During my one week hiatus from IdeaFestival blog, I caught up on my reading, lazily peddled a single speed around the Edisto island in South Carolina and devoured several dozen Longform.org essays on my Kindle. And while watching the sun set or my children playing in the waves or listening to a living and fecund marsh behind our vacation home, I was reminded that some things just are. They need no further explanation.
Describing emergent properties, like consciousness, that arise from simpler phenomenon, the physicist Murray Gell-Mann asks rhetorically "do we need something more to get something more?" in one of my favorite TED videos. Like Gell-Mann, I'm astonished at the staggering beauty that is everywhere. And while, much to my regret, I won't be able to understand the mathematics behind the processes he describes, I can say now that I'm much more comfortable than ever before in that relative lack of knowledge. Not knowing doesn't change the underlying realities at work in any case.
One of the reasons for that comfort is that the urge to find simple, single answers in everyday complexities misleads as often as it informs. For Gell-Mann, emergent properties need no further explanation, and not, I suspect, because there may not be, in principle, any underlying realities to be had, but because the underlying realities are much too grand for us to grasp. Our minds simply aren't up to the job of deciphering the exact nature of the quantum wave, or able to make predictions about the interaction of whole societies.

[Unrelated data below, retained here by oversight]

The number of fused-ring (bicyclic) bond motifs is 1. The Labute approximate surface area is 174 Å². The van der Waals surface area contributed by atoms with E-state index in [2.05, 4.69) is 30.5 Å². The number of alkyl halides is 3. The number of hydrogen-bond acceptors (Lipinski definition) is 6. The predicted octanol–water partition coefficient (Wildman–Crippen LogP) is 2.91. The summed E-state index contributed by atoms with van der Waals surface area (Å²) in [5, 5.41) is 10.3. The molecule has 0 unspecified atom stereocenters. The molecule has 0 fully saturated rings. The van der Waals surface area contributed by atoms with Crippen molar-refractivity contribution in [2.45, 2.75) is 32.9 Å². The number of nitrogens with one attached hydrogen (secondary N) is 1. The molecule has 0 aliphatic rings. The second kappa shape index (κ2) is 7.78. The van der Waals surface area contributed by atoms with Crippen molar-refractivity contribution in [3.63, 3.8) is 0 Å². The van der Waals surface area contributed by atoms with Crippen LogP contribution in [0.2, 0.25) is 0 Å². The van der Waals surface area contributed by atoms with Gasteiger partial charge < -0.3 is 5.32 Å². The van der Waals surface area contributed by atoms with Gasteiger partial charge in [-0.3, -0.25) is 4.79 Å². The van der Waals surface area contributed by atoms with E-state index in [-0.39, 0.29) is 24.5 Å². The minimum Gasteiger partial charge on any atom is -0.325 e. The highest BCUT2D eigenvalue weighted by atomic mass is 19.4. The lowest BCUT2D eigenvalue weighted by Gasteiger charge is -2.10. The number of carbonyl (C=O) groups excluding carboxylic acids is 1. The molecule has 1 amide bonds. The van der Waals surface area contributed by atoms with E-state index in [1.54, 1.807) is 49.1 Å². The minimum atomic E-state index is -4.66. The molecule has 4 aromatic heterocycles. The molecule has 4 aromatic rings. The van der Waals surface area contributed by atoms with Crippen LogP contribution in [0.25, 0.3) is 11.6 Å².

Not that some don't try. In an article headlined with appropriate Onionesque dryness, "Reaching the Singularity: It’s More Complicated Than We Think," IdeaFestival presenter Parag Khanna push back on the nerd rapture talk. I have to say, as much as I admire the contributions of people like Ray Kurzweil and Aubrey de Grey, predicting events like the singularity and radical life extension in the next 30 or 40 years ago smacks of the kind of just-so thinking against which they might otherwise declaim.
As another other great rhetorician, John Cleese, demonstrates here, reductionist thinking can afflict the scientific community as well.
It's good to be back.